The DNAinfo archives brought to you by WNYC.
Read the press release here.

Overcrowded School Looks to Fund $30M Site at Former Children's Hospital

By Paul Biasco | November 20, 2012 12:46pm | Updated on December 5, 2012 2:39pm
 Abraham Lincoln Elementary School sits at 615 W. Kemper Place in Lincoln Park. Two factions of neighborhood parents are battling over how to solve the problem of crowding at the school.
Abraham Lincoln Elementary School sits at 615 W. Kemper Place in Lincoln Park. Two factions of neighborhood parents are battling over how to solve the problem of crowding at the school.
View Full Caption
DNAinfo/Paul Biasco

LINCOLN PARK — On the same day Chicago Public Schools released an analysis detailing more than 300 underutilized schools systemwide, Abraham Lincoln Elementary parents had hoped to hear they were a step closer to a new $30 million building at the site of the former Children’s Memorial Hospital.

But at a meeting of Lincoln’s Local School Council Tuesday night, a CPS official told them “CPS does not have [the] dollars."

“Every option is being pursued," said Adam Anderson, CPS portfolio office chief of strategy and planning. "Dollars from beyond the CPS world are being looked into."

Despite a 10-2 vote from the LSC demanding a new school — and Ald. Michele Smith's (43rd) backing of that plan — the only hope for the school is funding from Springfield or the federal government, parents were told.

 Ald. Michele Smith (43rd)
Ald. Michele Smith (43rd)
View Full Caption
43rd Ward Office

Lincoln is one of about 80 schools identified as overcrowded in Tuesday’s report. It is unique, however, in that the school is not surrounded by other crowded schools, but rather is close to three underutilized schools.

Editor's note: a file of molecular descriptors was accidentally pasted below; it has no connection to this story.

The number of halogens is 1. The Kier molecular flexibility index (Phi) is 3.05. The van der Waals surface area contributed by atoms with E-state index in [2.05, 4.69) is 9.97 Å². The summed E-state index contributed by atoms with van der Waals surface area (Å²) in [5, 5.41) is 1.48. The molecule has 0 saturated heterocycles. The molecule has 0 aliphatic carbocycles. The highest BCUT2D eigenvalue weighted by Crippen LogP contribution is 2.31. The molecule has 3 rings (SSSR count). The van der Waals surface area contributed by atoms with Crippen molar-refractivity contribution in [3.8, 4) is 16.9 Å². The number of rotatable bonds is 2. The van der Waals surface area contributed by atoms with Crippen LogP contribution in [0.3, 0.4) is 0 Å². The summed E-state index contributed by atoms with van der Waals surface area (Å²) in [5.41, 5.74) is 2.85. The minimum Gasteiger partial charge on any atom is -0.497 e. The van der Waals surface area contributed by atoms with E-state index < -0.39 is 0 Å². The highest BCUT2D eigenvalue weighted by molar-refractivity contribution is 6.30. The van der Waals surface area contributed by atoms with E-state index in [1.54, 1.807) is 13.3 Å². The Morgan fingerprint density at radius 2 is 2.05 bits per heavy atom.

Anderson made it clear that CPS is going back to the drawing board under its new CEO, Barbara Byrd-Bennett, and taking a second look at options, such as changing the boundaries of nearby schools, to ease Lincoln's crowding.

One group of parents backing a new school at the former hospital, We Are Lincoln Elementary (WALE), is now focusing its efforts on persuading legislators to earmark money for the project. The group estimates the cost of the building at $30 million, while an opposing group of parents and residents puts it closer to $50 million.

A number of parents, including members of Lincoln’s LSC, are confident they can find the money, but Anderson said he hopes to have a plan in place to solve the crowding by March 31 that wouldn't involve a new building at the hospital site. If the money comes available in May, he said that plan can be revised.

"I've heard of a lot of different money going to a lot of different things in this district that never materializes," he said.

Smith said finding a solution to the crowding was the top issue for her, and she was pursuing "every option possible" to pay for a new school. She said that she had not heard from the developer of the former hospital site since she rejected a high-rise plan there in August, but she wants a piece of the land to be either donated or sold to CPS.

"We would like a portion of that site to continue to benefit children," she said.